It’s that time of the year when a lot of our local animals are starting to grow their families. Experts tell NBC Connecticut there are some important things to keep in mind if you come across any kind of nest in your yard.
“I think we’re maybe going to be overrun with bunnies," said Tammy Kroll, no stranger to wildlife roaming her West Hartford backyard. This is the first time she’s noticed bunnies taking up residency.
“I started raking and the ground was moving and I was like oh no I hope I didn’t hurt them,” said Kroll. “And just picked it up and looked and they were squirming in there.”
And nests just like this are very common in Connecticut this time of spring.
“I did not see it at first it’s hard to spot, but our dog wouldn’t leave the spot and kind of was just telling me something was there,” said William Boyles of West Hartford. “And when I got closer I saw the grass move.”
Experts say if you do find a nest in your yard, you can mark it with something small like a stake or flag or even a little cone. But you never want to cover it with anything that would intimidate the parent bunny and prevent them from coming back to the nest.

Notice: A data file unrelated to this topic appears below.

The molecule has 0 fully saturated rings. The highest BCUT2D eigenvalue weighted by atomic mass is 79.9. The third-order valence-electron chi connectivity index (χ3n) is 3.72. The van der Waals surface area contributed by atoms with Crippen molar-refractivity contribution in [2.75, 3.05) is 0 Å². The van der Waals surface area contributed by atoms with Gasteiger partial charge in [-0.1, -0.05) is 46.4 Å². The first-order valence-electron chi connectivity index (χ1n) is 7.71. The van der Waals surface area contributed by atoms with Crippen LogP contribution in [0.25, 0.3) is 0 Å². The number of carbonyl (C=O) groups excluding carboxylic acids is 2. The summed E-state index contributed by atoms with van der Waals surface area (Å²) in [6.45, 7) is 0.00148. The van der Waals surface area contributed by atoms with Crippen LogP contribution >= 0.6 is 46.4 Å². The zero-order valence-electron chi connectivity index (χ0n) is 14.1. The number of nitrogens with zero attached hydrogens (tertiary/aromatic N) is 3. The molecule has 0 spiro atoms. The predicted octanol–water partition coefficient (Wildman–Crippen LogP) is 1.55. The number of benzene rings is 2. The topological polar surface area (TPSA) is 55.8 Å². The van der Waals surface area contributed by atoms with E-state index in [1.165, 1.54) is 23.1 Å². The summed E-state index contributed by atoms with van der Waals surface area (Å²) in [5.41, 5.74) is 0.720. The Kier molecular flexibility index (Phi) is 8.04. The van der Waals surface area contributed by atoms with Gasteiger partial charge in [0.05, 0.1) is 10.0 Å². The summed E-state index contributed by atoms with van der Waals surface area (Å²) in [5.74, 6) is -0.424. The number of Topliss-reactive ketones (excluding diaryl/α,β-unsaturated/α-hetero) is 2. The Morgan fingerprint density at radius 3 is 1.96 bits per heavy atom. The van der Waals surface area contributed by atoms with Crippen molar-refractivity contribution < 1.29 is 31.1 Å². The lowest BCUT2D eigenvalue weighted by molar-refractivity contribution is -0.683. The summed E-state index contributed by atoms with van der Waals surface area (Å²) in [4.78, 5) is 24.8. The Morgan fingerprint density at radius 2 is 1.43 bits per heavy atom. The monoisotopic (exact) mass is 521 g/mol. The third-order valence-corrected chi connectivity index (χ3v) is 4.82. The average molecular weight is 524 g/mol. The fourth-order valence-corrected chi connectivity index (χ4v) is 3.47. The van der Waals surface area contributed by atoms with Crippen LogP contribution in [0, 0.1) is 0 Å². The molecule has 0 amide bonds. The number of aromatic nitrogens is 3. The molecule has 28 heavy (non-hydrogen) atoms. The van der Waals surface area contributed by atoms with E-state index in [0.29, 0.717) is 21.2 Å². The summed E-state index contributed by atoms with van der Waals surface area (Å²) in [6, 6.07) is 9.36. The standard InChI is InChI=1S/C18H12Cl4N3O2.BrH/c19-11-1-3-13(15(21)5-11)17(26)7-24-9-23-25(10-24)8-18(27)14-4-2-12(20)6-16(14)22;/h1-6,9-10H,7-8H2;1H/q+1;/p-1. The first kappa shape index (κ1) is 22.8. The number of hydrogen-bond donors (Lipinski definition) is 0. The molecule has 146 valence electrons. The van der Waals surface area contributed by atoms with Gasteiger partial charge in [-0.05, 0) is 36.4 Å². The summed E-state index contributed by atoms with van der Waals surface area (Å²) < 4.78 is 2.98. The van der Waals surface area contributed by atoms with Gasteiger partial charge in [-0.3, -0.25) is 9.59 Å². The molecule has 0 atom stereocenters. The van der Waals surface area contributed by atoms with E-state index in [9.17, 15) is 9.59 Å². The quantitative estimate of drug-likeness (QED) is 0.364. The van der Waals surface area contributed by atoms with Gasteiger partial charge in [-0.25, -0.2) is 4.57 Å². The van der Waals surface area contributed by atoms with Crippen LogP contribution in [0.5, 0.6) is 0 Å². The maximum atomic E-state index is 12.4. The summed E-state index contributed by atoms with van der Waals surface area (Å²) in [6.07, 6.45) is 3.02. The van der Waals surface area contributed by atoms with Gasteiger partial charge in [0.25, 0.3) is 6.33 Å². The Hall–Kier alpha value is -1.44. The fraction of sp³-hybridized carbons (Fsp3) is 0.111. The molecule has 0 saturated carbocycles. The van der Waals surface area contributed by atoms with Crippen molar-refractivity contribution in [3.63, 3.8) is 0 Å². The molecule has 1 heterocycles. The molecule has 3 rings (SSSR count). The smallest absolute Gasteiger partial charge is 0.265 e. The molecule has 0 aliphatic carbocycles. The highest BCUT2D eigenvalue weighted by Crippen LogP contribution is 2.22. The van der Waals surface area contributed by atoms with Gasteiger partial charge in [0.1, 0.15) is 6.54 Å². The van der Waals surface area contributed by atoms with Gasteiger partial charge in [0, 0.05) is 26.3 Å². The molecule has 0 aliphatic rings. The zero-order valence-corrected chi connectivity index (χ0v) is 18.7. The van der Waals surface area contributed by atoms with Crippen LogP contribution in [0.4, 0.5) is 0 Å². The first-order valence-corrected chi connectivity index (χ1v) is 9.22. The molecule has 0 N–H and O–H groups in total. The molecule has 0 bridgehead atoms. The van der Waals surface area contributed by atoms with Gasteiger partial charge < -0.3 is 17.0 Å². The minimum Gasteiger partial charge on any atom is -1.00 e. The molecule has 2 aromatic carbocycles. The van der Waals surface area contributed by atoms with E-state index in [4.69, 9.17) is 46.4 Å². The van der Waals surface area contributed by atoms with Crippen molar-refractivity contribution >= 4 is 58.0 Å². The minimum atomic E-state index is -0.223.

“We put up a stake to mark the territory so we know not to go near it or let the dog go near it,” said Boyles. “And we told our mower just to not mow it.”
As cute as they may be, avoid touching the area around the nest. Predators can be attracted to human scent. Do not try and pick the bunnies up.
“When rabbits are young they’re kind of delicate so sometimes if we pick them up or touch them we could end up hurting them by accident,” explained Jenny Dickson, Director of the Wildlife Division for the Department of Energy and Environmental Protection.
In fact, the Department of Energy and Environmental Protection encourages residents to leave all infant animals alone. Their motto is "if you care, leave it there."
“Whether it’s a baby fawn that you see in the woods or your yard or it’s the baby bunnies or it’s a fox den or something like that, a small birds nest,” saidDickson. “Our best bet is to leave them alone because most times the adult female will be somewhere close by.”
But you can always admire from afar.
“I’m hoping I get to see them again,” said Boyles. “I would like to see the little ones like I did last year.”
If you want to learn more about wildlife native to Connecticut and what you should do if you come across any baby animals, just visit https://portal.ct.gov/DEEP/Wildlife/Wildlife-in-Connecticut